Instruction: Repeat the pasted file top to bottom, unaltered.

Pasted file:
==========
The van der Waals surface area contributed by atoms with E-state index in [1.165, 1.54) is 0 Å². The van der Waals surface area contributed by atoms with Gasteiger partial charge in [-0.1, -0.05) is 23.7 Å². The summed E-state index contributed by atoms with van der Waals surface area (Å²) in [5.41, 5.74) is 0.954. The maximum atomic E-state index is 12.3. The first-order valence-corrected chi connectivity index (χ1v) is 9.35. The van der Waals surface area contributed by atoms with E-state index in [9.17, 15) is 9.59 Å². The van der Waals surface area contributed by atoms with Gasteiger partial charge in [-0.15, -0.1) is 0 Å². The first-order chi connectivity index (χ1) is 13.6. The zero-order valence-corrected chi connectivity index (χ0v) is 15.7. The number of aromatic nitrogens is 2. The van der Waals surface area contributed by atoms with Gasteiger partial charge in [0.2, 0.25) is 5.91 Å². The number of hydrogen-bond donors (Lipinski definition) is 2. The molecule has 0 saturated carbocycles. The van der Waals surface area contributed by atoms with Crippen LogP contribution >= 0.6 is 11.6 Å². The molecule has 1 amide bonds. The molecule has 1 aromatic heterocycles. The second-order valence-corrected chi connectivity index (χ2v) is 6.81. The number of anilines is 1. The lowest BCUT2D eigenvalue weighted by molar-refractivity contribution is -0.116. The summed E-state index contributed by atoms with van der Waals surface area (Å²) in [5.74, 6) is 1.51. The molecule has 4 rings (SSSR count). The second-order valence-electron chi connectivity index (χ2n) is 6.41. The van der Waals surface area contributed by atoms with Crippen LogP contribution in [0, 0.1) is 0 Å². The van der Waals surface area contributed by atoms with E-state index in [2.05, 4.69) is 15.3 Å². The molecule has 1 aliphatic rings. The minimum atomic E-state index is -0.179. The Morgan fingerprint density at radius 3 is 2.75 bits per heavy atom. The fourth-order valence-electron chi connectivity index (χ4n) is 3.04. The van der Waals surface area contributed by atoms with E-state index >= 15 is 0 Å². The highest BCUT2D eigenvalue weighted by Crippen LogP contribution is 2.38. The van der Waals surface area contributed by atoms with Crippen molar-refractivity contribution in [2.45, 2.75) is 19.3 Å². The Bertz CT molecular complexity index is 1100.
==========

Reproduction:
The van der Waals surface area contributed by atoms with E-state index in [1.165, 1.54) is 0 Å². The van der Waals surface area contributed by atoms with Gasteiger partial charge in [-0.1, -0.05) is 23.7 Å². The summed E-state index contributed by atoms with van der Waals surface area (Å²) in [5.41, 5.74) is 0.954. The maximum atomic E-state index is 12.3. The first-order valence-corrected chi connectivity index (χ1v) is 9.35. The van der Waals surface area contributed by atoms with E-state index in [9.17, 15) is 9.59 Å². The van der Waals surface area contributed by atoms with Gasteiger partial charge in [-0.15, -0.1) is 0 Å². The first-order chi connectivity index (χ1) is 13.6. The zero-order valence-corrected chi connectivity index (χ0v) is 15.7. The number of aromatic nitrogens is 2. The van der Waals surface area contributed by atoms with Gasteiger partial charge in [0.2, 0.25) is 5.91 Å². The number of hydrogen-bond donors (Lipinski definition) is 2. The molecule has 0 saturated carbocycles. The van der Waals surface area contributed by atoms with Crippen LogP contribution >= 0.6 is 11.6 Å². The molecule has 1 amide bonds. The molecule has 1 aromatic heterocycles. The second-order valence-corrected chi connectivity index (χ2v) is 6.81. The number of anilines is 1. The lowest BCUT2D eigenvalue weighted by molar-refractivity contribution is -0.116. The summed E-state index contributed by atoms with van der Waals surface area (Å²) in [5.74, 6) is 1.51. The molecule has 4 rings (SSSR count). The second-order valence-electron chi connectivity index (χ2n) is 6.41. The van der Waals surface area contributed by atoms with Crippen LogP contribution in [0, 0.1) is 0 Å². The van der Waals surface area contributed by atoms with E-state index in [2.05, 4.69) is 15.3 Å². The molecule has 1 aliphatic rings. The minimum atomic E-state index is -0.179. The Morgan fingerprint density at radius 3 is 2.75 bits per heavy atom. The fourth-order valence-electron chi connectivity index (χ4n) is 3.04. The van der Waals surface area contributed by atoms with E-state index >= 15 is 0 Å². The highest BCUT2D eigenvalue weighted by Crippen LogP contribution is 2.38. The van der Waals surface area contributed by atoms with Crippen molar-refractivity contribution in [2.45, 2.75) is 19.3 Å². The Bertz CT molecular complexity index is 1100.